Friday, June 4

Toxis Dust On Computer and its Effect on Health

Sci Tech News Reports :
Toxic dust found on computer processors and monitors contains chemicals linked to reproductive and neurological disorders, according to a new study by several environmental groups.

The survey, released by Silicon Valley Toxics Coalition, Computer TakeBack Campaign and Clean Production Action, is among the first to identify brominated flame retardants on the surfaces of common devices in homes and offices.

Electronics companies began using polybrominated diphenyl (PBDEs) and other flame retardants in the 1970s, arguing that the toxins prevent fires and cannot escape from plastic casings.

The study found that tiny particles of the toxic chemicals are leaching out, escaping into the air and attaching to ordinary dust on the computer equipment.

From Computer TakeBack Campaign :
Discarded personal computers and consumer electronics – so-called “e-waste” – compose one of the fastest growing and highly toxic waste streams in the industrialized world. There will soon be an estimated 300 million to 600 million obsolete computers in the U.S., with fewer than 10% recycled. Containing lead, mercury, cadmium, and dioxin-like flame retardants, obsolete computers pose a serious threat to human health and the environment when improperly disposed or recycled. Taxpayers and local governments bear the cost and burden of managing these wastes. The Computer TakeBack Campaign was formed in response to this growing crisis, promoting brand owner and producer responsibility for e-waste.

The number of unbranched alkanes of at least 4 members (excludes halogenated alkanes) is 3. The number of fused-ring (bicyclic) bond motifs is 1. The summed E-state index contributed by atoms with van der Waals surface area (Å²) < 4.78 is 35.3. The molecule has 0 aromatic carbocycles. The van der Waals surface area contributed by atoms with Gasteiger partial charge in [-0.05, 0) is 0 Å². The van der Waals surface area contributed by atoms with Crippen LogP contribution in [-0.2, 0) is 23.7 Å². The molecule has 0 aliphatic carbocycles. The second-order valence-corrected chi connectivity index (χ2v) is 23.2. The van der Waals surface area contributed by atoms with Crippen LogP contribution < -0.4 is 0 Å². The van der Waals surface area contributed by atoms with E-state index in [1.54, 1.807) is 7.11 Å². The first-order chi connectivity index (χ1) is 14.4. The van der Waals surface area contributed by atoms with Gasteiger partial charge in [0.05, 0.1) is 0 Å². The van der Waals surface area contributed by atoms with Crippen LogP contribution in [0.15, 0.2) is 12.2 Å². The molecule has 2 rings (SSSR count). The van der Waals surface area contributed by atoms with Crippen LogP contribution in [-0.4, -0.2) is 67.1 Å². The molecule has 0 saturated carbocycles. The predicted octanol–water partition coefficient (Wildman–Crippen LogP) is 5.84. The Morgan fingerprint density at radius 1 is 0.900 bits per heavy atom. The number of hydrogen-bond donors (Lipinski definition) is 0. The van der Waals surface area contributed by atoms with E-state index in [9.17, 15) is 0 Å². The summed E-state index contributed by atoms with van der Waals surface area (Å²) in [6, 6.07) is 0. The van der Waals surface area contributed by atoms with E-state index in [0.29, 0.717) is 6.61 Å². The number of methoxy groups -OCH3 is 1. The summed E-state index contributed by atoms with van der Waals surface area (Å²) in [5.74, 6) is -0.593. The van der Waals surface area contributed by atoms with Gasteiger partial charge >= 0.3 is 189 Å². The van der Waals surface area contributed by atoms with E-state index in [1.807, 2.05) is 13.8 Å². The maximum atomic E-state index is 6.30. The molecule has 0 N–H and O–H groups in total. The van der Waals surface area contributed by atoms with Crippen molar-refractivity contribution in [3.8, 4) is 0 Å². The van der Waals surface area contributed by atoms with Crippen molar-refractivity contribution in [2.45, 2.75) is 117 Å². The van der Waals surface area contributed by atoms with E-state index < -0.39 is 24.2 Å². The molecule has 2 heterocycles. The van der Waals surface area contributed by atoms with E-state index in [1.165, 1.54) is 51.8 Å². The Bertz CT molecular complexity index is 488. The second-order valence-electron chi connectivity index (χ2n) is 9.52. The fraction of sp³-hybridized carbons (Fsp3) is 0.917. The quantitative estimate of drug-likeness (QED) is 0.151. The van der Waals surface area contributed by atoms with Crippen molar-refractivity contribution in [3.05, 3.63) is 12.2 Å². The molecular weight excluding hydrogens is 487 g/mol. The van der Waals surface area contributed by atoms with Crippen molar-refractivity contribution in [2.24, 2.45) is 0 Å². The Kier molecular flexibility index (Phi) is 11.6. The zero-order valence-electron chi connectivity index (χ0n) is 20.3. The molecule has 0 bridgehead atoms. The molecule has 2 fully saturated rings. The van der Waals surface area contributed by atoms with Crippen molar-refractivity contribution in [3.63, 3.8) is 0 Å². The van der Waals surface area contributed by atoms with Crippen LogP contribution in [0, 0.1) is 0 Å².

Polybrominated biphenyls (PBBs) and polybrominated diphenyl ethers (PBDEs) are manmade chemicals found in plastics used in a variety of consumer products to make them difficult to burn. Some people who ate food contaminated with PBBs in the 1970s had skin problems. Almost nothing is known about health effects of PBDEs in people. PBBs have been found in at least 9 of the 1,613 National Priorities List sites identified by the Environmental Protection Agency (EPA). PBDEs have not been identified in any of the 1,613 sites.

Related Links :

* Silicon Valley Toxics Coalition

* Computer TakeBack Campaign and Clean Production Action

* polybrominated diphenyl